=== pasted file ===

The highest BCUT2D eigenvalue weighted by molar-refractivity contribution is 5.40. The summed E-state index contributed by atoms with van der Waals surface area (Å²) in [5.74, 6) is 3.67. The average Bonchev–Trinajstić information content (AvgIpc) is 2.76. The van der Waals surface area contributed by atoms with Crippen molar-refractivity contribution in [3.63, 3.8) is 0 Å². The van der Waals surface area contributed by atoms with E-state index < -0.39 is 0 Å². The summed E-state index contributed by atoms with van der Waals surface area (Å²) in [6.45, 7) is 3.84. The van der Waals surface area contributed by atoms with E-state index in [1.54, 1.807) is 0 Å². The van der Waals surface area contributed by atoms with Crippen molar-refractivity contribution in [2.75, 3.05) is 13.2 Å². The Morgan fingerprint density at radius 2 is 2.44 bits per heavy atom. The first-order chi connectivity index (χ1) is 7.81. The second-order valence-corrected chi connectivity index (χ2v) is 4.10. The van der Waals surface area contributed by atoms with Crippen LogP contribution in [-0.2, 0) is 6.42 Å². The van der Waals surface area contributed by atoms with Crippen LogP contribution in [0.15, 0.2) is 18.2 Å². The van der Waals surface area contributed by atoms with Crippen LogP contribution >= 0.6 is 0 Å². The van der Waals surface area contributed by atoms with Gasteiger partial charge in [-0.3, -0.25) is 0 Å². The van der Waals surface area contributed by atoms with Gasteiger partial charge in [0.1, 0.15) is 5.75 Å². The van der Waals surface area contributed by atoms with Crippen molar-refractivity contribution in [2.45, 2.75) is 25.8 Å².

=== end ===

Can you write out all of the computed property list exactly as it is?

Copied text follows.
The highest BCUT2D eigenvalue weighted by molar-refractivity contribution is 5.40. The summed E-state index contributed by atoms with van der Waals surface area (Å²) in [5.74, 6) is 3.67. The average Bonchev–Trinajstić information content (AvgIpc) is 2.76. The van der Waals surface area contributed by atoms with Crippen molar-refractivity contribution in [3.63, 3.8) is 0 Å². The van der Waals surface area contributed by atoms with E-state index < -0.39 is 0 Å². The summed E-state index contributed by atoms with van der Waals surface area (Å²) in [6.45, 7) is 3.84. The van der Waals surface area contributed by atoms with E-state index in [1.54, 1.807) is 0 Å². The van der Waals surface area contributed by atoms with Crippen molar-refractivity contribution in [2.75, 3.05) is 13.2 Å². The Morgan fingerprint density at radius 2 is 2.44 bits per heavy atom. The first-order chi connectivity index (χ1) is 7.81. The second-order valence-corrected chi connectivity index (χ2v) is 4.10. The van der Waals surface area contributed by atoms with Crippen LogP contribution in [-0.2, 0) is 6.42 Å². The van der Waals surface area contributed by atoms with Crippen LogP contribution in [0.15, 0.2) is 18.2 Å². The van der Waals surface area contributed by atoms with Crippen LogP contribution >= 0.6 is 0 Å². The van der Waals surface area contributed by atoms with Gasteiger partial charge in [-0.3, -0.25) is 0 Å². The van der Waals surface area contributed by atoms with Gasteiger partial charge in [0.1, 0.15) is 5.75 Å². The van der Waals surface area contributed by atoms with Crippen molar-refractivity contribution in [2.45, 2.75) is 25.8 Å².